Caution: Oily Spotting

Back in May, PAL awarded one of our coveted Bitter Pill Awards to GlaxoSmithKline (NYSE:GSK), for its marketing of alli, an Over-the-Counter version of Xenical, a prescription weight loss drug. In our ‘With Allies Like This, Who Needs Enemas?’ Award, we called attention in particular to the risk that making this drug available Over-the-Counter would result in its being used by people for whom it was not appropriate or even dangerous, particularly children and teenagers.

Australia wisely banned Roche Pharmaceuticals from advertising Xenical directly to consumers. (GlaxoSmithKline distributes the Over-the-Counter version of Xenical in the U.S. under a licensing agreement with Roche), particularly after Roche ran an ad during Australian Idol, a show that particularly attracts a teenage audience. Roche challenged the ban in Australian Federal Court. The Age reported on August 30, 2007 that the Court has upheld the ban.

As The Age reported, Roche had made this rather laughable argument in its court filings:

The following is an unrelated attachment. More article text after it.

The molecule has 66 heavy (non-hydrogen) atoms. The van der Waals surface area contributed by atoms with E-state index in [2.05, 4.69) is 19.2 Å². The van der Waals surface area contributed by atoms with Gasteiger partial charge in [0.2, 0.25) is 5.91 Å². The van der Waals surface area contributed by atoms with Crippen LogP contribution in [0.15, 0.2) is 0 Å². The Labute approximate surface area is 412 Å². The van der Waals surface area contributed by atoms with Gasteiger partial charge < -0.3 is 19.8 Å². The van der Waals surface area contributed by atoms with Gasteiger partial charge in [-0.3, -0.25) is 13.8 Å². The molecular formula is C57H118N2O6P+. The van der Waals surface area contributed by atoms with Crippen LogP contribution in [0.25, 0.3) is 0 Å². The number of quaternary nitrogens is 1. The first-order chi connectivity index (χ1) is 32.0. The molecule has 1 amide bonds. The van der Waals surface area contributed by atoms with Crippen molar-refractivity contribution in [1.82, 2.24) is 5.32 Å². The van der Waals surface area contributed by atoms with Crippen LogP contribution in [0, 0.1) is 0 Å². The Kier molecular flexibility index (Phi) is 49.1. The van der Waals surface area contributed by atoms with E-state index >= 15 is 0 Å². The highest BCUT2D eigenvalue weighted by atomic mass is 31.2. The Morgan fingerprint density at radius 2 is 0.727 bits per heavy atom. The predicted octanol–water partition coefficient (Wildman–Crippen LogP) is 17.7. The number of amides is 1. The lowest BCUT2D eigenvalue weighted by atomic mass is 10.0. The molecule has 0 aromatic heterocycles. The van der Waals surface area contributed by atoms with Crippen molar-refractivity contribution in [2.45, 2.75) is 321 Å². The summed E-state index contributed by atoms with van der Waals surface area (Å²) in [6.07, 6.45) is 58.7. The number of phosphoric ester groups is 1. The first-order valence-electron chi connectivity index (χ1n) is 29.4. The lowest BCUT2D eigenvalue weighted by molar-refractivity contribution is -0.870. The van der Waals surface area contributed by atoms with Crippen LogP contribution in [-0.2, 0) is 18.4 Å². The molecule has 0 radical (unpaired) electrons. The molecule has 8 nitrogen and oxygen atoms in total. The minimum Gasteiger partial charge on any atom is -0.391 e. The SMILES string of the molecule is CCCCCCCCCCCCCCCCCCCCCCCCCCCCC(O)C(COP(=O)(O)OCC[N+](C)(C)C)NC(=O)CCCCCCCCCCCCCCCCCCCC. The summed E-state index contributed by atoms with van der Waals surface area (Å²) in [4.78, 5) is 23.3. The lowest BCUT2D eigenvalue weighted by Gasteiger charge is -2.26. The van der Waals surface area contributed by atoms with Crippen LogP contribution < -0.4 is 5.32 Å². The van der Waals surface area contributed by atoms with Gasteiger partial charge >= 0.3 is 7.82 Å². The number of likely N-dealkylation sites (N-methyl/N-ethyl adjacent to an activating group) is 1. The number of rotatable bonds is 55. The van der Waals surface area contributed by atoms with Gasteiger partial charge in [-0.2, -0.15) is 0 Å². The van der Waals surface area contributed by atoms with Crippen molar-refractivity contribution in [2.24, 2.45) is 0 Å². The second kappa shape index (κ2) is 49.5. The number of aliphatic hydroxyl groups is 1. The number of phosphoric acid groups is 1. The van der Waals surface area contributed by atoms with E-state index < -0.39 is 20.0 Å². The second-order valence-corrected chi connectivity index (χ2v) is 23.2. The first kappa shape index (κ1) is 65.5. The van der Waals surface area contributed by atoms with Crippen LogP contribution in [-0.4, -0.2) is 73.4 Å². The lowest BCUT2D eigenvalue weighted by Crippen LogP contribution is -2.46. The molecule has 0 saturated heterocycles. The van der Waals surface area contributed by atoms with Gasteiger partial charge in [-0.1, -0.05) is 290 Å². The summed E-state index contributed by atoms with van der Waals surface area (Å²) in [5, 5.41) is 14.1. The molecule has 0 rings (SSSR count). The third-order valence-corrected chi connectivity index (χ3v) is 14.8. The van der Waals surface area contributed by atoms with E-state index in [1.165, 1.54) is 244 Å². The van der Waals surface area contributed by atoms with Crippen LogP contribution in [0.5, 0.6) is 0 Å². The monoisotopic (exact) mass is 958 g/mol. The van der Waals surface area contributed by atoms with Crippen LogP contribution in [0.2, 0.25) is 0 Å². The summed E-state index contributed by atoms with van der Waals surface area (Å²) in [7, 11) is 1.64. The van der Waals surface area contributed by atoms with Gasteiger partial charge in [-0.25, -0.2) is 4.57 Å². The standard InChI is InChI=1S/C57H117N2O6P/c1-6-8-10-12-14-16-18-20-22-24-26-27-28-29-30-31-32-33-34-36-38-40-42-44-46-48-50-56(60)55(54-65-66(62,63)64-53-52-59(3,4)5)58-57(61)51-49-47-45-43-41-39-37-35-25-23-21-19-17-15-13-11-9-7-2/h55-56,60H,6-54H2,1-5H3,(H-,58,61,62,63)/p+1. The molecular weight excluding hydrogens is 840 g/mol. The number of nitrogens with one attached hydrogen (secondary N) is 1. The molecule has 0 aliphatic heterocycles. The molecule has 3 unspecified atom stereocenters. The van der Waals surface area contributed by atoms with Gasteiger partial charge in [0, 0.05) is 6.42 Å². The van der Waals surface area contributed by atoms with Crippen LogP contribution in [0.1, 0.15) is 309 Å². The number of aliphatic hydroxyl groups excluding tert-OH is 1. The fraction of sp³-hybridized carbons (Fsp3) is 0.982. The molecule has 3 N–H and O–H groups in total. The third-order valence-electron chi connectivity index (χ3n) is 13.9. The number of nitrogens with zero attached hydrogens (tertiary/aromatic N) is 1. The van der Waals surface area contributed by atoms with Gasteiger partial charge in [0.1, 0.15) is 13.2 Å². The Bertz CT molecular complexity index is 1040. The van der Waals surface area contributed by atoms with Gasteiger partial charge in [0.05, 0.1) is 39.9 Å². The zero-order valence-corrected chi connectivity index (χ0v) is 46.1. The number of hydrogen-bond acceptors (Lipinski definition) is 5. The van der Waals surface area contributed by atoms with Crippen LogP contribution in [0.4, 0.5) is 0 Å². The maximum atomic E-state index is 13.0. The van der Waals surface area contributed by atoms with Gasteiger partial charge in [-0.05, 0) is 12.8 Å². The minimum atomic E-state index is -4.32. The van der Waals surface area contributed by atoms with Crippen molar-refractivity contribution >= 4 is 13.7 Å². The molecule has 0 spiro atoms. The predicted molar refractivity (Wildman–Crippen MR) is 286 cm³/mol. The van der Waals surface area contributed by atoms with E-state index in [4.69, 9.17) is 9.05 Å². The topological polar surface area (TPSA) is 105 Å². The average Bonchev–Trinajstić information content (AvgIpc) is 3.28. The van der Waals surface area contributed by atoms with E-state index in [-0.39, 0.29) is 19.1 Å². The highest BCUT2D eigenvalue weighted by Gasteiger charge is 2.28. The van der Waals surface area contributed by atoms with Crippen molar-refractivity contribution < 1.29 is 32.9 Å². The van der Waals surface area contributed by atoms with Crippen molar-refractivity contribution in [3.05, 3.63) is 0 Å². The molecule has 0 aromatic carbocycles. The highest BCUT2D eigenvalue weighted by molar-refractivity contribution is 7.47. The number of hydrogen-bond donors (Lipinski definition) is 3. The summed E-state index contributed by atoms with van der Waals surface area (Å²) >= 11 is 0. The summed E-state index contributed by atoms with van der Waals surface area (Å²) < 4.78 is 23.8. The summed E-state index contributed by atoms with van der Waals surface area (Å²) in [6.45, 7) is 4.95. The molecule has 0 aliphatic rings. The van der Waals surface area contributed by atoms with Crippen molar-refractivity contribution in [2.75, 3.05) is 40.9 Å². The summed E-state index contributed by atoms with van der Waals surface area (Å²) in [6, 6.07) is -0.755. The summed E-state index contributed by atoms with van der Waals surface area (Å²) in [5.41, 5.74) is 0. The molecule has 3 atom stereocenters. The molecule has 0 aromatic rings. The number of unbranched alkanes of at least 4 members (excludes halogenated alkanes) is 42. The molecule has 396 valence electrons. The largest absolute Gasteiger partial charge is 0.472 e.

Roche challenged the advertising ban in the Federal Court, arguing members of the National Drugs and Poisons Scheduling Committee had acted against the interests of public health.

In Australia, the drug is available without a prescription, but only “Behind the Counter.” This means that a customer must specifically request it from the pharmacist, who “are legally required to measure customers body mass index and age before supplying the drug.” Even with this requirement, the Australian consumer group Choice sent a young woman with a healthy weight into a sampling of drug stores to request Xenical, and found that 24 out of 30 pharmacies dispensed it to her inappropriately.

In the U.S., the drug is only approved for use by people who are both over 18 and overweight, but there are not requirements in place to prevent pharmacies from selling it to people who are younger, or who are not overweight.